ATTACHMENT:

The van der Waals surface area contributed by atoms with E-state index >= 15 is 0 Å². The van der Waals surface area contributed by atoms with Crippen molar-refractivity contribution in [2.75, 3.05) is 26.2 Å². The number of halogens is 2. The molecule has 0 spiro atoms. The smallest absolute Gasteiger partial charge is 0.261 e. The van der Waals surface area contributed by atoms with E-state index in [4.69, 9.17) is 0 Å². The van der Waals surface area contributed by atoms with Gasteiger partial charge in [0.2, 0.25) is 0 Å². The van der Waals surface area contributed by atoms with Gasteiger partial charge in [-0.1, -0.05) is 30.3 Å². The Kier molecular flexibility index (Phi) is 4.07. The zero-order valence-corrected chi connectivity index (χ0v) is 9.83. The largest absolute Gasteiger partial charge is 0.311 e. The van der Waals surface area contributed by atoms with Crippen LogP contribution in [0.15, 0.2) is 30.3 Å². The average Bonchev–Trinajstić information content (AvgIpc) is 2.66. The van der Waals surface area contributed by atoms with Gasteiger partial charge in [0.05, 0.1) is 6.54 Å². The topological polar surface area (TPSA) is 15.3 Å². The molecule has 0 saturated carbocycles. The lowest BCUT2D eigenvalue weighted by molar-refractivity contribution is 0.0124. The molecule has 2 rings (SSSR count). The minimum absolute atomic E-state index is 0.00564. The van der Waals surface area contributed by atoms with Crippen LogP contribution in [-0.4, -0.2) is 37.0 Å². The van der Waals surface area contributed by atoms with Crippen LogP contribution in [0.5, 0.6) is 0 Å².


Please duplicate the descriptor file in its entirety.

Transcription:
The van der Waals surface area contributed by atoms with E-state index >= 15 is 0 Å². The van der Waals surface area contributed by atoms with Crippen molar-refractivity contribution in [2.75, 3.05) is 26.2 Å². The number of halogens is 2. The molecule has 0 spiro atoms. The smallest absolute Gasteiger partial charge is 0.261 e. The van der Waals surface area contributed by atoms with E-state index in [4.69, 9.17) is 0 Å². The van der Waals surface area contributed by atoms with Gasteiger partial charge in [0.2, 0.25) is 0 Å². The van der Waals surface area contributed by atoms with Gasteiger partial charge in [-0.1, -0.05) is 30.3 Å². The Kier molecular flexibility index (Phi) is 4.07. The zero-order valence-corrected chi connectivity index (χ0v) is 9.83. The largest absolute Gasteiger partial charge is 0.311 e. The van der Waals surface area contributed by atoms with Crippen LogP contribution in [0.15, 0.2) is 30.3 Å². The average Bonchev–Trinajstić information content (AvgIpc) is 2.66. The van der Waals surface area contributed by atoms with Gasteiger partial charge in [0.05, 0.1) is 6.54 Å². The topological polar surface area (TPSA) is 15.3 Å². The molecule has 0 saturated carbocycles. The lowest BCUT2D eigenvalue weighted by molar-refractivity contribution is 0.0124. The molecule has 2 rings (SSSR count). The minimum absolute atomic E-state index is 0.00564. The van der Waals surface area contributed by atoms with Crippen LogP contribution in [-0.4, -0.2) is 37.0 Å². The van der Waals surface area contributed by atoms with Crippen LogP contribution in [0.5, 0.6) is 0 Å².